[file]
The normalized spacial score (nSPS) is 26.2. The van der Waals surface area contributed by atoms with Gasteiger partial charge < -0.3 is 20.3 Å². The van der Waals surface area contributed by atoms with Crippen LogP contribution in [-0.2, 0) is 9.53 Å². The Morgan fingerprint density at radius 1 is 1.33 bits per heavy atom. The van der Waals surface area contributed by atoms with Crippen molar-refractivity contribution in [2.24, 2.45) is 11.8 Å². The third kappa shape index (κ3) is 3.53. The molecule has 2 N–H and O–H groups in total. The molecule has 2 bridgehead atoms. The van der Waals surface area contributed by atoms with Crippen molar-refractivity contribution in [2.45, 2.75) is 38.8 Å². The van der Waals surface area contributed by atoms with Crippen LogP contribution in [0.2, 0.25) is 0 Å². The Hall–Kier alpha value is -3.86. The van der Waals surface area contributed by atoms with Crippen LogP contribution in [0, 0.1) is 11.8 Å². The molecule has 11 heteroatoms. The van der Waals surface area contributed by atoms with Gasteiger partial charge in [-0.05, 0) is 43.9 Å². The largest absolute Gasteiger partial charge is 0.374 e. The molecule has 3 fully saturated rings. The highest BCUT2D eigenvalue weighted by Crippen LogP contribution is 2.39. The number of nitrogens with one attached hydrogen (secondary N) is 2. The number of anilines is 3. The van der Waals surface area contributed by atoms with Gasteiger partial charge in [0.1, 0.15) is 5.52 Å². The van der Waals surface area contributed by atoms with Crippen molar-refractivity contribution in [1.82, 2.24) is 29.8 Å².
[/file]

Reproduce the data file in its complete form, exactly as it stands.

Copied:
The normalized spacial score (nSPS) is 26.2. The van der Waals surface area contributed by atoms with Gasteiger partial charge < -0.3 is 20.3 Å². The van der Waals surface area contributed by atoms with Crippen LogP contribution in [-0.2, 0) is 9.53 Å². The Morgan fingerprint density at radius 1 is 1.33 bits per heavy atom. The van der Waals surface area contributed by atoms with Crippen molar-refractivity contribution in [2.24, 2.45) is 11.8 Å². The third kappa shape index (κ3) is 3.53. The molecule has 2 N–H and O–H groups in total. The molecule has 2 bridgehead atoms. The van der Waals surface area contributed by atoms with Crippen molar-refractivity contribution in [2.45, 2.75) is 38.8 Å². The van der Waals surface area contributed by atoms with Crippen LogP contribution in [0.2, 0.25) is 0 Å². The Hall–Kier alpha value is -3.86. The van der Waals surface area contributed by atoms with Crippen LogP contribution in [0, 0.1) is 11.8 Å². The molecule has 11 heteroatoms. The van der Waals surface area contributed by atoms with Gasteiger partial charge in [-0.05, 0) is 43.9 Å². The largest absolute Gasteiger partial charge is 0.374 e. The molecule has 3 fully saturated rings. The highest BCUT2D eigenvalue weighted by Crippen LogP contribution is 2.39. The number of nitrogens with one attached hydrogen (secondary N) is 2. The number of anilines is 3. The van der Waals surface area contributed by atoms with Gasteiger partial charge in [0.1, 0.15) is 5.52 Å². The van der Waals surface area contributed by atoms with Crippen molar-refractivity contribution in [1.82, 2.24) is 29.8 Å².